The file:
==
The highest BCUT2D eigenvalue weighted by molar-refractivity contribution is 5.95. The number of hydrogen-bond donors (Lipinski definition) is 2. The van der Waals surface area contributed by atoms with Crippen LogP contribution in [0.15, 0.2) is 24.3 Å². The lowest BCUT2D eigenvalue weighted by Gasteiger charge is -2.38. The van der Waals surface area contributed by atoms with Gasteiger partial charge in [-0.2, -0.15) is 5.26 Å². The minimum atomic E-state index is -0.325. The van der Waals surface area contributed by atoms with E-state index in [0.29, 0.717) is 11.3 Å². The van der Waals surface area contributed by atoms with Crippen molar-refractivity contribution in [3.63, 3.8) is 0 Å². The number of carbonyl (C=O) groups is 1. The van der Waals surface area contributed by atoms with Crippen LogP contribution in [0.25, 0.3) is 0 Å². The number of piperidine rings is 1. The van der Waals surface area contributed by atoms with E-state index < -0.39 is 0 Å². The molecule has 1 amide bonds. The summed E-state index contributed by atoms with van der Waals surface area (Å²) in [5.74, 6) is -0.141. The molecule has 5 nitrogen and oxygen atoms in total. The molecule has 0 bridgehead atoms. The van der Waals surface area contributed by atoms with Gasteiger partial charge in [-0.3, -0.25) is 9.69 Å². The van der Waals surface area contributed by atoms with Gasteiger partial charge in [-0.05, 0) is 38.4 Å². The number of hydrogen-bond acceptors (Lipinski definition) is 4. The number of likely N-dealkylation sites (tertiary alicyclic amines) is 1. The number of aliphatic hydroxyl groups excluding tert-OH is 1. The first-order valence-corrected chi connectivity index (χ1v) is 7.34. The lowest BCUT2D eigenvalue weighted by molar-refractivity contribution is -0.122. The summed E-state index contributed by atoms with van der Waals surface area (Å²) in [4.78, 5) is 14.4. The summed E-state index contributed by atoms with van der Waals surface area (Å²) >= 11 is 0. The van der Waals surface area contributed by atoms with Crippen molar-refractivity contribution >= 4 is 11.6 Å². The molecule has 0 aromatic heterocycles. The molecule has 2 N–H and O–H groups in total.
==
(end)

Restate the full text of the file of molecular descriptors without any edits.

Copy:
The highest BCUT2D eigenvalue weighted by molar-refractivity contribution is 5.95. The number of hydrogen-bond donors (Lipinski definition) is 2. The van der Waals surface area contributed by atoms with Crippen LogP contribution in [0.15, 0.2) is 24.3 Å². The lowest BCUT2D eigenvalue weighted by Gasteiger charge is -2.38. The van der Waals surface area contributed by atoms with Gasteiger partial charge in [-0.2, -0.15) is 5.26 Å². The minimum atomic E-state index is -0.325. The van der Waals surface area contributed by atoms with E-state index in [0.29, 0.717) is 11.3 Å². The van der Waals surface area contributed by atoms with Crippen molar-refractivity contribution in [3.63, 3.8) is 0 Å². The number of carbonyl (C=O) groups is 1. The van der Waals surface area contributed by atoms with Crippen LogP contribution in [0.25, 0.3) is 0 Å². The number of piperidine rings is 1. The van der Waals surface area contributed by atoms with E-state index < -0.39 is 0 Å². The molecule has 1 amide bonds. The summed E-state index contributed by atoms with van der Waals surface area (Å²) in [5.74, 6) is -0.141. The molecule has 5 nitrogen and oxygen atoms in total. The molecule has 0 bridgehead atoms. The van der Waals surface area contributed by atoms with Gasteiger partial charge in [-0.3, -0.25) is 9.69 Å². The van der Waals surface area contributed by atoms with Gasteiger partial charge in [-0.05, 0) is 38.4 Å². The number of hydrogen-bond acceptors (Lipinski definition) is 4. The number of likely N-dealkylation sites (tertiary alicyclic amines) is 1. The number of aliphatic hydroxyl groups excluding tert-OH is 1. The first-order valence-corrected chi connectivity index (χ1v) is 7.34. The lowest BCUT2D eigenvalue weighted by molar-refractivity contribution is -0.122. The summed E-state index contributed by atoms with van der Waals surface area (Å²) in [4.78, 5) is 14.4. The summed E-state index contributed by atoms with van der Waals surface area (Å²) >= 11 is 0. The van der Waals surface area contributed by atoms with Crippen molar-refractivity contribution >= 4 is 11.6 Å². The molecule has 0 aromatic heterocycles. The molecule has 2 N–H and O–H groups in total.